- Full of the movie original's character
- Excellently detailed model
- Plenty of functions through the app
- Highly manouevrable
- Less stable on thick carpet
- AR mode seems like a wasted opportunity
- Review Price: £179.99
- App control (iOS/Android)
- Built-in speaker
- Micro USB charging
What is the Sphero R2-D2?
Sphero’s original app-controlled robotic ball was the perfect basis for a stellar Star Wars BB-8 toy, but the company has recently proven that it can do more than just round. The company’s Lightning McQueen RC car and interactive Spider-Man both show how Sphero can think outside the ball.
The Sphero R2-D2 takes the features of the BB-8 – remote control, app-based interaction and genuine movie sounds – and throws them into the shape of everyone’s favourite pesky Star Wars droid.
The result is a toy and scale model that’ll be loved by kids and adults alike. This R2 unit most certainly doesn’t have a bad motivator.
Sphero R2-D2 – Design and features
Compared to the funky Sphero BB-8 and the new darkside BB-9E, Artoo is a big’un. He stands 17cm high, or around two BB-9Es tall.
The detailing is superb, right the way down to the rubber hoses on the left and right feet. If you’d bought this as a collectible model to sit alongside your Lego Death Star and replica Rancor tooth, you’d be pretty satisfied.
The only telltale clues to Artoo’s special abilities are a Micro USB charging port on the rear, and the rubber tracks on the bottom of those two main feet. The tracks are 1cm-wide rubber bands that are smooth on the outside and toothed on the inside, driven by nylon gears.
The central leg is retracted into the body when Artoo’s not active, and can’t be pulled down manually. The other legs can’t be moved by hand, either, but the head can be swivelled.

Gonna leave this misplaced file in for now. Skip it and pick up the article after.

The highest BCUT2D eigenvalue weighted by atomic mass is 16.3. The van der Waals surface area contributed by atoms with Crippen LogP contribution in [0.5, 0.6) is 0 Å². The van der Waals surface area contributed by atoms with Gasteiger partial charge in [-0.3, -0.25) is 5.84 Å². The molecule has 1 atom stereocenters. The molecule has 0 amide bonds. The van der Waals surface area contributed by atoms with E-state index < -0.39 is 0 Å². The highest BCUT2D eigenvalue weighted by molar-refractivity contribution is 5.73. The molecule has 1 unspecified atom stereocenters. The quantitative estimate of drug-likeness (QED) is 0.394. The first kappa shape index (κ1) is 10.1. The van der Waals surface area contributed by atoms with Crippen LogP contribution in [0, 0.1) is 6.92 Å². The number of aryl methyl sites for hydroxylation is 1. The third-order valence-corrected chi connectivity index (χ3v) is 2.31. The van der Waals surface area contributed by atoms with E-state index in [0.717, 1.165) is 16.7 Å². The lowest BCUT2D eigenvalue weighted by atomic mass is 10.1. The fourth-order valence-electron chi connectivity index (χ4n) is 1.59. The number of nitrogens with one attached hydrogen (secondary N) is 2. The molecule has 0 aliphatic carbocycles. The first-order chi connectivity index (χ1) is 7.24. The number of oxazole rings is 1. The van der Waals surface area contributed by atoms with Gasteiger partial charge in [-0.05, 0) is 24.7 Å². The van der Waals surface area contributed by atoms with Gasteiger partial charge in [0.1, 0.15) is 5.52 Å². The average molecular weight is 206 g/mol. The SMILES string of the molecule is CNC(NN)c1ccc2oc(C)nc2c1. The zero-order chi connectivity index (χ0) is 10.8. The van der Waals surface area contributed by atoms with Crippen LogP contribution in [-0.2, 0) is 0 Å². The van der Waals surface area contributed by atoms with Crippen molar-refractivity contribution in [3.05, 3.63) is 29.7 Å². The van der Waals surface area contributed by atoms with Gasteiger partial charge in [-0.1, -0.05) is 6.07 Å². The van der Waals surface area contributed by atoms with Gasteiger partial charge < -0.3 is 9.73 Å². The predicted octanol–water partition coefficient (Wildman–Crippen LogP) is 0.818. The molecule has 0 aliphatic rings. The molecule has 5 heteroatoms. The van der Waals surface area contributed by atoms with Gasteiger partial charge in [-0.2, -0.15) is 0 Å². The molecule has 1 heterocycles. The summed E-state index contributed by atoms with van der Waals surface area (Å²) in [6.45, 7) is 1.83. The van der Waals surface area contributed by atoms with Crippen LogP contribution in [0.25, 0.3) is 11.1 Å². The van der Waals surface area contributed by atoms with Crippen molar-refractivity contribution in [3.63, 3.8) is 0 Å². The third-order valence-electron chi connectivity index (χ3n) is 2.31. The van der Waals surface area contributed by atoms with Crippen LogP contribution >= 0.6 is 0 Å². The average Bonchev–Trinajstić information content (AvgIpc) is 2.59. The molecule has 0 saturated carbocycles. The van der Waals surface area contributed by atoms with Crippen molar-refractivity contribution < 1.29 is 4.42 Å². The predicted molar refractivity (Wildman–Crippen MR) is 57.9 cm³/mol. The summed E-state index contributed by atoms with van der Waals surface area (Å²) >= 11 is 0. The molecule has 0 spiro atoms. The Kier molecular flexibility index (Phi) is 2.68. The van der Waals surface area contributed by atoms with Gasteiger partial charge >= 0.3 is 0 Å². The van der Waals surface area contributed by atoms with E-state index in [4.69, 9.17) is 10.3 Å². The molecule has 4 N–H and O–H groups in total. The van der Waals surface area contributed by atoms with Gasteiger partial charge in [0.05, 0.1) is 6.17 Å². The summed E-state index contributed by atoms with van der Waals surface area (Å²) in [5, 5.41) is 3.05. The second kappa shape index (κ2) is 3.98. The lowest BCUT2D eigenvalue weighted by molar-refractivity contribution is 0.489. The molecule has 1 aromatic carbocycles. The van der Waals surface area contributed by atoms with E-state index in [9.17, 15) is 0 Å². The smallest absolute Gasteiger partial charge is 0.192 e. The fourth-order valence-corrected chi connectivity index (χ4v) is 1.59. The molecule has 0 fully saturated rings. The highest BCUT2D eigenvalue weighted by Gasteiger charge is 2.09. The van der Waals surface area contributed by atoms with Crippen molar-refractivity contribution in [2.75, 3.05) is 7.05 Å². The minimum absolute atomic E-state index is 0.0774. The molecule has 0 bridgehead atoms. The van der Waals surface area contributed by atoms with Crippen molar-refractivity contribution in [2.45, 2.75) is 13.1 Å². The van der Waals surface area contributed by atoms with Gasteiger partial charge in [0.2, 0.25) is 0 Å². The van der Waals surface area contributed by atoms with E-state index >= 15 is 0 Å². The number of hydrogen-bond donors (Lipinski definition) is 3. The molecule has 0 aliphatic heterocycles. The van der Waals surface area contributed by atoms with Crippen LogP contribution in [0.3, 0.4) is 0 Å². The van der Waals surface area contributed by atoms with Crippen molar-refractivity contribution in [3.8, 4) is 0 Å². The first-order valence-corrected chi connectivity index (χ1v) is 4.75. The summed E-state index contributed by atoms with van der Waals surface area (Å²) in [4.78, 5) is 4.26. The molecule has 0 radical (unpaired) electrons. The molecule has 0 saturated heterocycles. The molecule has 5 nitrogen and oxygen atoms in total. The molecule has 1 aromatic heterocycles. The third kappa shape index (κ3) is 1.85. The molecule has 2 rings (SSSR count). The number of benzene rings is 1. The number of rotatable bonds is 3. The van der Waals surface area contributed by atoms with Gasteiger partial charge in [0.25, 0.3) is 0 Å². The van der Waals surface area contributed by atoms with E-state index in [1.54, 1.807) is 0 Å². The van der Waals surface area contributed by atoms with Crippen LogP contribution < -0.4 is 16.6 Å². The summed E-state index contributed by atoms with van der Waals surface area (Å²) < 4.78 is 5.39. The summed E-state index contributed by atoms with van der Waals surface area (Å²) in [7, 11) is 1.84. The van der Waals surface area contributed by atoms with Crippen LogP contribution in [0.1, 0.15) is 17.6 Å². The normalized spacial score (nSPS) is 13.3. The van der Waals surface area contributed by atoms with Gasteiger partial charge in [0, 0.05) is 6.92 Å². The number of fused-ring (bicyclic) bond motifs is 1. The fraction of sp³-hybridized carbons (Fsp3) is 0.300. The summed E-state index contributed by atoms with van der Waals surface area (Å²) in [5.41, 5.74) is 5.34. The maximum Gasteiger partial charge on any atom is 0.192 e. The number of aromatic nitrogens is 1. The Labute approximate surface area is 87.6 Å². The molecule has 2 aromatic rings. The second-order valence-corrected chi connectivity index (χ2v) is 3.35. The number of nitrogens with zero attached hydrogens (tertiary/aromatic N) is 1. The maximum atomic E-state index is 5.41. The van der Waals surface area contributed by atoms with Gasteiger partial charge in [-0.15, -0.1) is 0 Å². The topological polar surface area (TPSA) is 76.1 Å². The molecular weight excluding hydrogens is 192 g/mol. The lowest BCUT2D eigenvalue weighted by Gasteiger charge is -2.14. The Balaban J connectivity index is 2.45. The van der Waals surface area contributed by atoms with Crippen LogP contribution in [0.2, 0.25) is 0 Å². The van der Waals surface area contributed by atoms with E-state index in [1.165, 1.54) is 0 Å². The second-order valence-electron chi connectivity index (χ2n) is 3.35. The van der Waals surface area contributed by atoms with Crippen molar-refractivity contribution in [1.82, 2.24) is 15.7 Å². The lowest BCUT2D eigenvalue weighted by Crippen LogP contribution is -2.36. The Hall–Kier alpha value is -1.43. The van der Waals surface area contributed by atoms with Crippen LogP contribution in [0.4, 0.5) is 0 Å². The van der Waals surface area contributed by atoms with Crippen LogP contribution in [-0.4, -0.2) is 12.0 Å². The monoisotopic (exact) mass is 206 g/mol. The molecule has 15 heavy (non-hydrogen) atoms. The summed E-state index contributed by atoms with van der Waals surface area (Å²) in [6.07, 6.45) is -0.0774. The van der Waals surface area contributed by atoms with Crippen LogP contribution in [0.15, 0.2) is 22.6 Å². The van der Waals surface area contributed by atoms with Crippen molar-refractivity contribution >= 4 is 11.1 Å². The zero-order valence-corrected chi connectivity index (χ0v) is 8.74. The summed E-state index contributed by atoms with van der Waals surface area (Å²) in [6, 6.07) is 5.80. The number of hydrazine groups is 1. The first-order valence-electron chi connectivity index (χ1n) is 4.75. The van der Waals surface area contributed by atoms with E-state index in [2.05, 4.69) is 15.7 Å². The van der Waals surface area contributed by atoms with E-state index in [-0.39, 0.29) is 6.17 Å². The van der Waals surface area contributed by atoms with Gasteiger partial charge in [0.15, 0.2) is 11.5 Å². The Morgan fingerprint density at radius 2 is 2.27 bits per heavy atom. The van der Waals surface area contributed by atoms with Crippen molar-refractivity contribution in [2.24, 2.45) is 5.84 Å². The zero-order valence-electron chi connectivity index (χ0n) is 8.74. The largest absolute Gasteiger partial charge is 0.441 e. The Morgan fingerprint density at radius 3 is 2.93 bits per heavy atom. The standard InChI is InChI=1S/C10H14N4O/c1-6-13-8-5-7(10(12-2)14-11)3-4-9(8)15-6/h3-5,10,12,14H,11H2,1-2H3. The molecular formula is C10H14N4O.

While BB-8 and BB-9E come with a charging dock and a Droid Trainer plinth, R2-D2 is only accompanied in the box by a Micro USB charging cable. It’s a very nice, gold, braided cable, though.
As with Sphero’s other products, this one relies on an app for control and additional features. The app is available for iOS and Android, but not yet for Amazon Fire devices, and it’s the same app for all three of the Sphero’s Star Wars droids – you just switch between them from within the interface.
Connecting to and controlling the Sphero R2-D2 required me to turn on the Bluetooth and location services (GPS) on my Android phone. I also had to give it a firmware update before my first use, which required Wi-Fi. If it’d needed NFC, it would’ve been a wireless full-house. I also connected to an iPad, which didn’t ask for GPS to be enabled, though.
From within the app you can remotely control Artoo’s movements, or choose from a selection of sounds and gestures that echo some from famous moments in the movies. Unlike the BB-8 and BB-9E, R2-D2 has his own built-in speaker, so those sounds come from the droid itself, rather than your connected mobile device.
But there’s a lot more than just RC. Patrol mode gives Artoo autonomy to explore a room on his own – although his collision detection isn’t too wonderful. In this mode you can also connect to other Sphero droids and they’ll all wander around, bashing into stuff of their own free will.
Draw & Drive is a mode that displays a grid in the app, so you can use your finger to sketch a path Artoo has to follow. It’s like programming an old Big Trak, but easier and less boring.
There’s also an AR feature that’s, well, more like virtual reality. You get to take a droid’s-eye view around the Millennium Falcon, moving your phone or tablet to look about the ship on the screen, and using on-screen controls to trundle over special info points to read a fact about the ship. When you turn your device, the Sphero R2-D2 also physically turns to match (but doesn’t move forward or back).
Finally there’s a movie-viewing mode, which currently supports A New Hope, Rogue One, The Force Awakens, and The Last Jedi. You connect whichever droids you own and start one of the movies on your TV at any point, leaving the app open. The droids react to certain key moments in the film – Artoo, for instance, wobbles and meeps happily when Finn and Rey first appear in The Force Awakens.